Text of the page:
But as Jeff points out, removing the peek is needless optimization. This is only being called when a song ends, so it only happens once every 3 minutes or so.

    I personally would do it this way so that there's no "lastSongPlayed" member variable needed (unless it's already used elsewhere). Might help in limited memory environments.

    This reminds me of one title a colleague worked on in QA. When choosing "random map", it would randomly select a map number. If the map wasn't unlocked yet, they used the default map (map 0) instead. So if you didn't have a lot of maps unlocked, you got map 0 90% of the time, and map 2-6 only appeared 2% of the time. While QA put in a bug for this, the team said they didn't care and closed the bug. I guess they didn't want to create a list of unlocked levels and choose from that? Or simply try again a few times before giving up?

  • Wow, everyone sounds like they really want to solve this the "right" way (tm)....

    I think i'd just keep a list of the last N* songs played, and keep rolling until I don't have one of the songs.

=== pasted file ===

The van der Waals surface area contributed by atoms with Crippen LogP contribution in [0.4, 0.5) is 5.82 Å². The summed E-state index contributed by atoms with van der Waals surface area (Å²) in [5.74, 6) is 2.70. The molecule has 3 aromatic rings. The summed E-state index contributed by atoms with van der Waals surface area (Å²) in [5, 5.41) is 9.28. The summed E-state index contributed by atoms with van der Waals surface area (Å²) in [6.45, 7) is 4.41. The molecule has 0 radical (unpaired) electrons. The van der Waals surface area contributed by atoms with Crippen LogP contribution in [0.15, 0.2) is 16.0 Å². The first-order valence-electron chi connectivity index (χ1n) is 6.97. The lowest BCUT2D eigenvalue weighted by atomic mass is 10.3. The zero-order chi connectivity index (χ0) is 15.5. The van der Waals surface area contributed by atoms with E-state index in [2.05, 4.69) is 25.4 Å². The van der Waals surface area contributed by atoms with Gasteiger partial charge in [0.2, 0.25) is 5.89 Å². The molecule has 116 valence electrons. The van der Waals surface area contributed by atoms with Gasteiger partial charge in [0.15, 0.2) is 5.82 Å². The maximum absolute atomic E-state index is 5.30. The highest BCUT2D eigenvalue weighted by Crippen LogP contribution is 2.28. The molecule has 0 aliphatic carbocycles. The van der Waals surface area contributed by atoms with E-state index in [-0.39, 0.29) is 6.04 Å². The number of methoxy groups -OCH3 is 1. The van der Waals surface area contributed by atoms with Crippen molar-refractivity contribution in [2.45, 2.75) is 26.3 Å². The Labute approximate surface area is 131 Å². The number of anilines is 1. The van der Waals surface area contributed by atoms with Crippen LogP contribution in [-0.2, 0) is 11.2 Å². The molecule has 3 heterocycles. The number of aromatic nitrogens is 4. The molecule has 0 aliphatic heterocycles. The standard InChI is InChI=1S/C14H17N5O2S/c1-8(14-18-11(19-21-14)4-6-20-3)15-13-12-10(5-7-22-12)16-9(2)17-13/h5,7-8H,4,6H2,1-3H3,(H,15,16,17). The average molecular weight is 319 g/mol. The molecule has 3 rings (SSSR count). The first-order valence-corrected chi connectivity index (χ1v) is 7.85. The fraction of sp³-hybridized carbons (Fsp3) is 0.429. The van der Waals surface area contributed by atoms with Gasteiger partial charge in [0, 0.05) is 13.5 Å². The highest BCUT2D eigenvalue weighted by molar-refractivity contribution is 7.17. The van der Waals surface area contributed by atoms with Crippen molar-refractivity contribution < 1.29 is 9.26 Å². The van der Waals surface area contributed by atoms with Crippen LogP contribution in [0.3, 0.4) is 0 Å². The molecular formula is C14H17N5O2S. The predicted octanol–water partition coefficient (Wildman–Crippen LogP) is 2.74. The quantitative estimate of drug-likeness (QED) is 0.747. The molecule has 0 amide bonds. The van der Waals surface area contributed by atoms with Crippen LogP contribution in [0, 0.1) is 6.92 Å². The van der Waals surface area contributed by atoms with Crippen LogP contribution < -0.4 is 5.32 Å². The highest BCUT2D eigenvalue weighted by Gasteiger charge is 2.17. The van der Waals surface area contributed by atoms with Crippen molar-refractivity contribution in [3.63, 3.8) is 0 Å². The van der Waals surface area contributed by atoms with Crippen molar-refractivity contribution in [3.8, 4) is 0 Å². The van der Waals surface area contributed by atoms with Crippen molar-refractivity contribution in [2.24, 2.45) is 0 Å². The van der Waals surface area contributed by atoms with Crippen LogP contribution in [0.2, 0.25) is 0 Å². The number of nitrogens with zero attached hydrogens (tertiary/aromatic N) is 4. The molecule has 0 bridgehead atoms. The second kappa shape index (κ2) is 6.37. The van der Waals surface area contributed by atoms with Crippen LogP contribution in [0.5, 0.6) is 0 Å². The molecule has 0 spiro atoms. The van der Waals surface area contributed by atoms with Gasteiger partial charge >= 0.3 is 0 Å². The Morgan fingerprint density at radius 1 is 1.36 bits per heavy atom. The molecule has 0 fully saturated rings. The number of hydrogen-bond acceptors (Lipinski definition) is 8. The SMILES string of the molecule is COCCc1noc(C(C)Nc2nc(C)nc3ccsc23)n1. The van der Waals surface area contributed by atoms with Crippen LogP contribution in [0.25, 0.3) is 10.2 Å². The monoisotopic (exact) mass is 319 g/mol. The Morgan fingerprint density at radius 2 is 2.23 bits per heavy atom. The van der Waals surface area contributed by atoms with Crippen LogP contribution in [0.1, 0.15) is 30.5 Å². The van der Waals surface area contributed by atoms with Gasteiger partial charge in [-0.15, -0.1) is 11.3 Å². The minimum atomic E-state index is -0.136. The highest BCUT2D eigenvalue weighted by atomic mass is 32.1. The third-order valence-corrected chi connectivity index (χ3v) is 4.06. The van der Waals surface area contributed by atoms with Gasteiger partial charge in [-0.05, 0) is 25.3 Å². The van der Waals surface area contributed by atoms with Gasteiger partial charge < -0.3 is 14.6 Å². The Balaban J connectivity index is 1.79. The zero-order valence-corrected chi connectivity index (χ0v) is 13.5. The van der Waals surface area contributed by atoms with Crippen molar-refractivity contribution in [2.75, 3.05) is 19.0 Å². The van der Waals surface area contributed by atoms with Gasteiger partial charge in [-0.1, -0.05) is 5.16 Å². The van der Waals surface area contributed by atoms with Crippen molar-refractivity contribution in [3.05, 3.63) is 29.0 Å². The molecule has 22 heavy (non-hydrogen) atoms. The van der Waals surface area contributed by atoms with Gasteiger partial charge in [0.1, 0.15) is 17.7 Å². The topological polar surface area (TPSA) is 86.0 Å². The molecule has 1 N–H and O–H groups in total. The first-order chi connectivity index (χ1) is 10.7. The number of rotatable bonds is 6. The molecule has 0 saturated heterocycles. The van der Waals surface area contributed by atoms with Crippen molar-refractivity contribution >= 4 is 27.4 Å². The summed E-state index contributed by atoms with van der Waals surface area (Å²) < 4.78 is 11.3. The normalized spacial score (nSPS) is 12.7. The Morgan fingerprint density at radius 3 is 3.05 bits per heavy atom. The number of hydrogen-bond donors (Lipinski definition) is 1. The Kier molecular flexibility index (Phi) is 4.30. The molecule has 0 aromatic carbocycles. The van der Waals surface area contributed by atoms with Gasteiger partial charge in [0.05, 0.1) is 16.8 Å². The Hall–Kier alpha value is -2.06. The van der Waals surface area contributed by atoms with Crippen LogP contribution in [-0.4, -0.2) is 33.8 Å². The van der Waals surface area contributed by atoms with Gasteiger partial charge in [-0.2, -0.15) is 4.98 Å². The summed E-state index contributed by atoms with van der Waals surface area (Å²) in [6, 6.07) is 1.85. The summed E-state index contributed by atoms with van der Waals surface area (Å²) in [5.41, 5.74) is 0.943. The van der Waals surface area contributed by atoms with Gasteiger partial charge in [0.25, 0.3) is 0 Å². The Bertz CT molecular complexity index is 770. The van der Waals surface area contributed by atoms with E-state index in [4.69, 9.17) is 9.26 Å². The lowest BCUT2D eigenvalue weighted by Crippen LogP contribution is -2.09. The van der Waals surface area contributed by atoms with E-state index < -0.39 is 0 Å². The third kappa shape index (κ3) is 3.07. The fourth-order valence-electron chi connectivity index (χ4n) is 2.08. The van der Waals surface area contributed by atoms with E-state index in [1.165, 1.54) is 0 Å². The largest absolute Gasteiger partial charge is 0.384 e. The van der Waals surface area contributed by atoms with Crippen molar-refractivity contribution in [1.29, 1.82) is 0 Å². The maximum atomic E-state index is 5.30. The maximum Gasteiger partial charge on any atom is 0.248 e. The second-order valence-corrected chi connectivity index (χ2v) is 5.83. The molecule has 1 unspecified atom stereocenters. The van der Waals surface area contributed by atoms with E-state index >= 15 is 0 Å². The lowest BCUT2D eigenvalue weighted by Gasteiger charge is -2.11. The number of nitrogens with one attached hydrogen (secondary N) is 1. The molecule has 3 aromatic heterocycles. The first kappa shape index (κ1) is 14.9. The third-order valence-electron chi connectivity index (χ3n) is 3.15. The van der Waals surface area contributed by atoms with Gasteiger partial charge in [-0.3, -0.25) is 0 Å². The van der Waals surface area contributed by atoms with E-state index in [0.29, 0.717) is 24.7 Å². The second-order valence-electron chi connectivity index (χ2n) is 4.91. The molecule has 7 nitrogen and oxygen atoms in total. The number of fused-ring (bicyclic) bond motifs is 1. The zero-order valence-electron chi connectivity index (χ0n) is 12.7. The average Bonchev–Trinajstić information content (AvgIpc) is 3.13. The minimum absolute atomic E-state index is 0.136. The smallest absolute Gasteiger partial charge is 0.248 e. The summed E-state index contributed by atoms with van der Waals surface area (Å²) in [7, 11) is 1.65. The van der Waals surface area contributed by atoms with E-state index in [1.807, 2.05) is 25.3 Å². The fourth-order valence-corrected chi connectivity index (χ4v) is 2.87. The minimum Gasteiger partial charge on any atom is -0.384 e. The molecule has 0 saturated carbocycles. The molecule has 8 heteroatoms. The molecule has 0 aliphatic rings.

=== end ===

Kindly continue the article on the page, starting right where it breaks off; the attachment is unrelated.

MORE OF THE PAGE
Concentrating on creating perfect code in situations like this wastes valuable brain cycles. Just find out what it is that the bug means (don't want to hear the same song in a while), and implement a fix for that problem.

    *where N = 30 minutes / average length of song

  • > I think i'd just keep a list of the last N* songs played, and keep rolling until I don't have one of the songs.

    But what if there are <= N songs in total?

  • I love how this post proofs itself by looking at the comments :)

  • Here's a way to do it without guesswork. Just pretend the current song is AllSongs[0]. Then you can just offset it to get all the other songs (1 - TotalSongs).

    int lastSongIndex = 0;

    Song PickRandomSong()

    {

    int random = rand() % (TotalSongs - 1) + 1; // so we don't get a 0

    lastSongIndex = (lastSongIndex + random) % TotalSongs;

    return lastSongIndex;

    }

  • I'm more the kind of guy who would go with the easy fix.

    currentSong = 0;

    ChooseNextSong()

    {

       int nextSong = rand() * librarySize;

       if(nextSong == currentSong)

           nextSong = ++nextSong % librarySize;

       return nextSong;

    }

    Sure it is no longer really random if it just chooses the next song in the library instead of repeating the same song, but it's quick to implement.

    It also could be incorporated into your second solution if you really wanted the option to only play a song again after the entire library had been played.

  • This was a fun read ;) Man, I really hate problems like these, where there is vague complexity - you can quite describe it but you just know that if you provide a solution, there WILL be a problem with it!